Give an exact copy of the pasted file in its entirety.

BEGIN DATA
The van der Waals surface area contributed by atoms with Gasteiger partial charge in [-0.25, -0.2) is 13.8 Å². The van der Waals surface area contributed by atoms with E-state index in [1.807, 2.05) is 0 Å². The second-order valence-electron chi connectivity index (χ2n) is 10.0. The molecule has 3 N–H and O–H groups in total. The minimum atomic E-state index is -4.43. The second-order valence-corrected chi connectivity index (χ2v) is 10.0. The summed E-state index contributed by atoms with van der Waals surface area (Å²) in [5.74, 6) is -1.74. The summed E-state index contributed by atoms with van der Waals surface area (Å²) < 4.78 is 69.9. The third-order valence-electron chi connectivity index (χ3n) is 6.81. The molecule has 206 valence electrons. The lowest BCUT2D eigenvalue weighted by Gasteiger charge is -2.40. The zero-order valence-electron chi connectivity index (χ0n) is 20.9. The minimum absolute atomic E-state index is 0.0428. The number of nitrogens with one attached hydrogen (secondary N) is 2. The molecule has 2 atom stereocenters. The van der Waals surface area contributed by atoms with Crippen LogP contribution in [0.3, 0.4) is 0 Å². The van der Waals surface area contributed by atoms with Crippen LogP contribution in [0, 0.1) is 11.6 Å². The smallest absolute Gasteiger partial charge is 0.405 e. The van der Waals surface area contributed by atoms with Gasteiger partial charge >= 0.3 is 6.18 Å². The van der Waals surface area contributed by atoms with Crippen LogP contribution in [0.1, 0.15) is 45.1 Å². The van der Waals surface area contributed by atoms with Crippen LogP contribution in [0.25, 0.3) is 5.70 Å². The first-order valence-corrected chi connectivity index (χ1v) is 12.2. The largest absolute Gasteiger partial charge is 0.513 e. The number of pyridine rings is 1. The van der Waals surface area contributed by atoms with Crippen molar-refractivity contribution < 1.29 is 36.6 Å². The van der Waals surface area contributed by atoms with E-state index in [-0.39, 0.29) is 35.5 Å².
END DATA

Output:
The van der Waals surface area contributed by atoms with Gasteiger partial charge in [-0.25, -0.2) is 13.8 Å². The van der Waals surface area contributed by atoms with E-state index in [1.807, 2.05) is 0 Å². The second-order valence-electron chi connectivity index (χ2n) is 10.0. The molecule has 3 N–H and O–H groups in total. The minimum atomic E-state index is -4.43. The second-order valence-corrected chi connectivity index (χ2v) is 10.0. The summed E-state index contributed by atoms with van der Waals surface area (Å²) in [5.74, 6) is -1.74. The summed E-state index contributed by atoms with van der Waals surface area (Å²) < 4.78 is 69.9. The third-order valence-electron chi connectivity index (χ3n) is 6.81. The molecule has 206 valence electrons. The lowest BCUT2D eigenvalue weighted by Gasteiger charge is -2.40. The zero-order valence-electron chi connectivity index (χ0n) is 20.9. The minimum absolute atomic E-state index is 0.0428. The number of nitrogens with one attached hydrogen (secondary N) is 2. The molecule has 2 atom stereocenters. The van der Waals surface area contributed by atoms with Crippen LogP contribution in [0.3, 0.4) is 0 Å². The van der Waals surface area contributed by atoms with Crippen LogP contribution in [0, 0.1) is 11.6 Å². The smallest absolute Gasteiger partial charge is 0.405 e. The van der Waals surface area contributed by atoms with Gasteiger partial charge >= 0.3 is 6.18 Å². The van der Waals surface area contributed by atoms with Crippen LogP contribution in [0.1, 0.15) is 45.1 Å². The van der Waals surface area contributed by atoms with Crippen LogP contribution in [0.25, 0.3) is 5.70 Å². The first-order valence-corrected chi connectivity index (χ1v) is 12.2. The largest absolute Gasteiger partial charge is 0.513 e. The number of pyridine rings is 1. The van der Waals surface area contributed by atoms with Crippen molar-refractivity contribution < 1.29 is 36.6 Å². The van der Waals surface area contributed by atoms with E-state index in [-0.39, 0.29) is 35.5 Å².